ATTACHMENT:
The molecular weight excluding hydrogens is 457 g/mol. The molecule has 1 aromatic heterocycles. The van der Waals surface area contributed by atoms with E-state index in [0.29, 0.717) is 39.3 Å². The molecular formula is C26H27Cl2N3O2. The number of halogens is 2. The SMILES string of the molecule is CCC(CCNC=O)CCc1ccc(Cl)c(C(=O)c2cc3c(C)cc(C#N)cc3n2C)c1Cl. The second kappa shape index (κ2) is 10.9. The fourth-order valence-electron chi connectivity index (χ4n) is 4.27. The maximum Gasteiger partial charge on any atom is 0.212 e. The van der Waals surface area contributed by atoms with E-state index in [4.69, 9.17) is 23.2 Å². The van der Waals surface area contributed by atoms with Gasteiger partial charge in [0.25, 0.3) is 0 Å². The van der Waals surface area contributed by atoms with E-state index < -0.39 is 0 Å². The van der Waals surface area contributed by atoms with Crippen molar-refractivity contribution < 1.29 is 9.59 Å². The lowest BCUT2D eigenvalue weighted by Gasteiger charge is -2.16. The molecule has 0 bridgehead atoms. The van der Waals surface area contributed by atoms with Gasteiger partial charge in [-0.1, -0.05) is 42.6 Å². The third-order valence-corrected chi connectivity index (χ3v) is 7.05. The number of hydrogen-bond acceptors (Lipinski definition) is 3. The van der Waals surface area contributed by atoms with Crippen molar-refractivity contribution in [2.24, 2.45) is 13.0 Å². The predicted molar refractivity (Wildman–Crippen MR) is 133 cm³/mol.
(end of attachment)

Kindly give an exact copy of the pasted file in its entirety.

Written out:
The molecular weight excluding hydrogens is 457 g/mol. The molecule has 1 aromatic heterocycles. The van der Waals surface area contributed by atoms with E-state index in [0.29, 0.717) is 39.3 Å². The molecular formula is C26H27Cl2N3O2. The number of halogens is 2. The SMILES string of the molecule is CCC(CCNC=O)CCc1ccc(Cl)c(C(=O)c2cc3c(C)cc(C#N)cc3n2C)c1Cl. The second kappa shape index (κ2) is 10.9. The fourth-order valence-electron chi connectivity index (χ4n) is 4.27. The maximum Gasteiger partial charge on any atom is 0.212 e. The van der Waals surface area contributed by atoms with E-state index in [4.69, 9.17) is 23.2 Å². The van der Waals surface area contributed by atoms with Gasteiger partial charge in [0.25, 0.3) is 0 Å². The van der Waals surface area contributed by atoms with E-state index < -0.39 is 0 Å². The van der Waals surface area contributed by atoms with Crippen molar-refractivity contribution < 1.29 is 9.59 Å². The lowest BCUT2D eigenvalue weighted by Gasteiger charge is -2.16. The molecule has 0 bridgehead atoms. The van der Waals surface area contributed by atoms with Gasteiger partial charge in [-0.1, -0.05) is 42.6 Å². The third-order valence-corrected chi connectivity index (χ3v) is 7.05. The number of hydrogen-bond acceptors (Lipinski definition) is 3. The van der Waals surface area contributed by atoms with Crippen molar-refractivity contribution in [2.24, 2.45) is 13.0 Å². The predicted molar refractivity (Wildman–Crippen MR) is 133 cm³/mol.